It comes as a relief to leave the pragmatic but bloodless prescriptions of these two volumes to read the third book, Just Money: A Critique of Contemporary American Philanthropy. Edited by H. Peter Karoff, it is a more provocative and stimulating exploration by well-known commentators and critics of philanthropy in the U.S. Contributors such as Peter Goldmark, Adele Simmons, Steven A. Schroeder, and Bruce Sievers challenge foundations to address the serious problems afflicting American society and to eschew some of the reliance on ‘metrics’ and business-influenced management practices in favour of listening to communities and treating philanthropy as an art as much as a science. Most of the contributors have run large foundations and are familiar with the timidities and failings of organized philanthropy; but they are also passionate about its potential and make a strong case that the current focus on results, control, and donor interests may rob the sector of the creativity, relevance to community needs, and passion that should animate philanthropy at its best.
Unlike many philanthro-capitalists, the experience of these contributors as foundation leaders tempers their ambitions for philanthropy with an appreciation of the complexity of solving long-standing social challenges facing the U.S. and the world. But with all its nuances, the message of Just Money is unambiguous: philanthropy is more than a business, and the individual giver is more than a donor. What is missing from those views is a sense of the creative energy that is released when enlightened individuals with ideas, ideals, and money channel their commitment into positive action to meet critical areas of public need.
All three books rest on the assumption that while philanthropy in some respects needs to get its house in order, a future of steady growth is assured. Underlying this assumption are certain expectations of government’s role and of continuing growth in private wealth and the much-heralded inter-generational transfer of assets. But perhaps there are more fundamental shifts underway. As one might expect, it is in the home of “philanthro-capitalism” and especially in the U.S. Congress, that these questions are arising first. Does philanthropy deserve the generous tax treatment it receives? How much spending is really for public benefit rather than catering to narrow or elite interests? Do hospitals and universities that sit on billions of dollars in endowments truly need tax breaks to encourage further giving? More broadly, is it possible to have “too much of a good thing”?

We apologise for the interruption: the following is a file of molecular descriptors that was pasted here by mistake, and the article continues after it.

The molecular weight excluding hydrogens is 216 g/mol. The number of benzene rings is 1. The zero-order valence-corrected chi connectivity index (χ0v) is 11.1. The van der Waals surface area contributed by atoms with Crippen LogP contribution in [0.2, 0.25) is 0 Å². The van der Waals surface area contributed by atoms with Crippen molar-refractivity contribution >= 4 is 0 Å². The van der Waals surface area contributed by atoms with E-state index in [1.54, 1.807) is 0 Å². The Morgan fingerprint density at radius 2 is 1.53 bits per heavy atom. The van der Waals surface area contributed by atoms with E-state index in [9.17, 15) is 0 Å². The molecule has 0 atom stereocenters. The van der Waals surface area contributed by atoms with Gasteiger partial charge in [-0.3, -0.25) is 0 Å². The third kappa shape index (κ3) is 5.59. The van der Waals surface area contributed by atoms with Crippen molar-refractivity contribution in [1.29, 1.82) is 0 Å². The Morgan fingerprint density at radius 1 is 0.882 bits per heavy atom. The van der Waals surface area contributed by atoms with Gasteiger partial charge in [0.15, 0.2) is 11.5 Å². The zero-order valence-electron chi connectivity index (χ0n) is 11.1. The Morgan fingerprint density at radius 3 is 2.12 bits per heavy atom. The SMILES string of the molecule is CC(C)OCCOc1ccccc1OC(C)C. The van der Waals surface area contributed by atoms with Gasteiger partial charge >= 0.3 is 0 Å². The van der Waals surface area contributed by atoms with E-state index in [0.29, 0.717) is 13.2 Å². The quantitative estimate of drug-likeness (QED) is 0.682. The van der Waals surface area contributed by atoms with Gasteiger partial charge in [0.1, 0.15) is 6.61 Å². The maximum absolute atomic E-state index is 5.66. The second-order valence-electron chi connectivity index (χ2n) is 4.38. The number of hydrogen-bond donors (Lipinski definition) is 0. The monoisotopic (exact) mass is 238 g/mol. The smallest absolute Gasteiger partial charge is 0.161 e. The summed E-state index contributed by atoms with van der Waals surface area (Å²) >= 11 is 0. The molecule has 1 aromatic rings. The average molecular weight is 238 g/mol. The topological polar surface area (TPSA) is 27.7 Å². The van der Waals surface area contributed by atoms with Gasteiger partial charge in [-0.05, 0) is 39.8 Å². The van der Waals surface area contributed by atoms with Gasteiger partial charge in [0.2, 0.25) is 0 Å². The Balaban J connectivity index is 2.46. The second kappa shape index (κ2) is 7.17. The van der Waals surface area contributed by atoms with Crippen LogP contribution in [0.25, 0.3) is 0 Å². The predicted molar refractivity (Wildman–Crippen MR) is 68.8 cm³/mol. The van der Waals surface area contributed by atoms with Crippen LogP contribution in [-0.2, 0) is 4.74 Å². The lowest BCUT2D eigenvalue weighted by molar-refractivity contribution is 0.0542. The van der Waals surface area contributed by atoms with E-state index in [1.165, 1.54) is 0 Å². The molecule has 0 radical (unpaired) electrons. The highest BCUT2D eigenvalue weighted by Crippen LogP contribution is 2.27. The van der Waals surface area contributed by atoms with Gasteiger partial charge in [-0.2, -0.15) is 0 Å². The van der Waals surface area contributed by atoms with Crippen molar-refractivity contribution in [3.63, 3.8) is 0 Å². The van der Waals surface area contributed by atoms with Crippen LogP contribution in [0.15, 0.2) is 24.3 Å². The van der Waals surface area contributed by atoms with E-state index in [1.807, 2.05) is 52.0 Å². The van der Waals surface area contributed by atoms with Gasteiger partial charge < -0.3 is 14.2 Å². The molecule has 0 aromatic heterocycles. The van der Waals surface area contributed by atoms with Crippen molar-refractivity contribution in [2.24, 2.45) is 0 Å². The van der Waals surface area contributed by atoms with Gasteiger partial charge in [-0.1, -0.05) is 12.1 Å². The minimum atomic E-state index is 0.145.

In Canada similar questions are beginning to be asked. Is the funnelling of several hundreds of millions of dollars into showcase cultural projects in Toronto meeting priority community needs and, if so, for whose benefit? Who or what determines that taxpayer-funded institutions like teaching hospitals or universities should depend upon private charity in order to fulfill their public missions? Whose responsibility is it to sustain the low-profile but essential work of thousands of charities struggling to provide services to vulnerable groups or defend unpopular causes in our society?
In this country we are still far from having “too much” philanthropy, but these three volumes remind us that it is not too early to refine our skills in developing both the art and the science of philanthropic practice.
1. The book reviewed here is the first of a series of reports on 9/11. The other two books are available for download from <http://foundationcenter.org/gainknowledge/research/911/Sept11Book2.pdf> and <http://foundationcenter.org/gainknowledge/research/911/Sept11Book3.pdf>.
2. See “Charities Hope Lessons of 9/11 Have Been Learned,” PND News, September 21, 2005: <http://fdncenter.org/pnd/news/story.jhtml?id=116800027>.